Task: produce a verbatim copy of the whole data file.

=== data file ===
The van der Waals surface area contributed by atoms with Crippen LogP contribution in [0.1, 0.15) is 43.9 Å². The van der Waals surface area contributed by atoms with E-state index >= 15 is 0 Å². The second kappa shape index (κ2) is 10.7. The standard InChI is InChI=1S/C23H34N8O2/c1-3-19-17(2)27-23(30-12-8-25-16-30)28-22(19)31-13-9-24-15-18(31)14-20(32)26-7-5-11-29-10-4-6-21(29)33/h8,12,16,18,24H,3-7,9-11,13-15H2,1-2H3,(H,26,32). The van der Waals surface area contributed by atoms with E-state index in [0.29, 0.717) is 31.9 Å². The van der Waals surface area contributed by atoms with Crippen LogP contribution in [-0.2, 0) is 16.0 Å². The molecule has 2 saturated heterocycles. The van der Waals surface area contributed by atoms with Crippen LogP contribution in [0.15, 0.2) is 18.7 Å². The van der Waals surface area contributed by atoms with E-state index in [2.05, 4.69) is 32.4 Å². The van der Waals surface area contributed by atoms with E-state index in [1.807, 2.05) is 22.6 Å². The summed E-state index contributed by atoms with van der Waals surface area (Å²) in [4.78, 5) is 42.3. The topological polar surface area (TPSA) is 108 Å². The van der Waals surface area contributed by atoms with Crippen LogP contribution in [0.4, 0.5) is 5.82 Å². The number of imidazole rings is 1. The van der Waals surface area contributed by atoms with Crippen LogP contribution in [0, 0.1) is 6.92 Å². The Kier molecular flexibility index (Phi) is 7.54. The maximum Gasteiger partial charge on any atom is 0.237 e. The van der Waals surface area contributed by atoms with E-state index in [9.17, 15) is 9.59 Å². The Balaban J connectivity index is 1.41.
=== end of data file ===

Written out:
The van der Waals surface area contributed by atoms with Crippen LogP contribution in [0.1, 0.15) is 43.9 Å². The van der Waals surface area contributed by atoms with E-state index >= 15 is 0 Å². The second kappa shape index (κ2) is 10.7. The standard InChI is InChI=1S/C23H34N8O2/c1-3-19-17(2)27-23(30-12-8-25-16-30)28-22(19)31-13-9-24-15-18(31)14-20(32)26-7-5-11-29-10-4-6-21(29)33/h8,12,16,18,24H,3-7,9-11,13-15H2,1-2H3,(H,26,32). The van der Waals surface area contributed by atoms with E-state index in [0.29, 0.717) is 31.9 Å². The van der Waals surface area contributed by atoms with Crippen LogP contribution in [-0.2, 0) is 16.0 Å². The molecule has 2 saturated heterocycles. The van der Waals surface area contributed by atoms with Crippen LogP contribution in [0.15, 0.2) is 18.7 Å². The van der Waals surface area contributed by atoms with E-state index in [2.05, 4.69) is 32.4 Å². The van der Waals surface area contributed by atoms with E-state index in [1.807, 2.05) is 22.6 Å². The summed E-state index contributed by atoms with van der Waals surface area (Å²) in [4.78, 5) is 42.3. The topological polar surface area (TPSA) is 108 Å². The van der Waals surface area contributed by atoms with Crippen LogP contribution in [0.4, 0.5) is 5.82 Å². The number of imidazole rings is 1. The van der Waals surface area contributed by atoms with Crippen LogP contribution in [0, 0.1) is 6.92 Å². The Kier molecular flexibility index (Phi) is 7.54. The maximum Gasteiger partial charge on any atom is 0.237 e. The van der Waals surface area contributed by atoms with E-state index in [9.17, 15) is 9.59 Å². The Balaban J connectivity index is 1.41.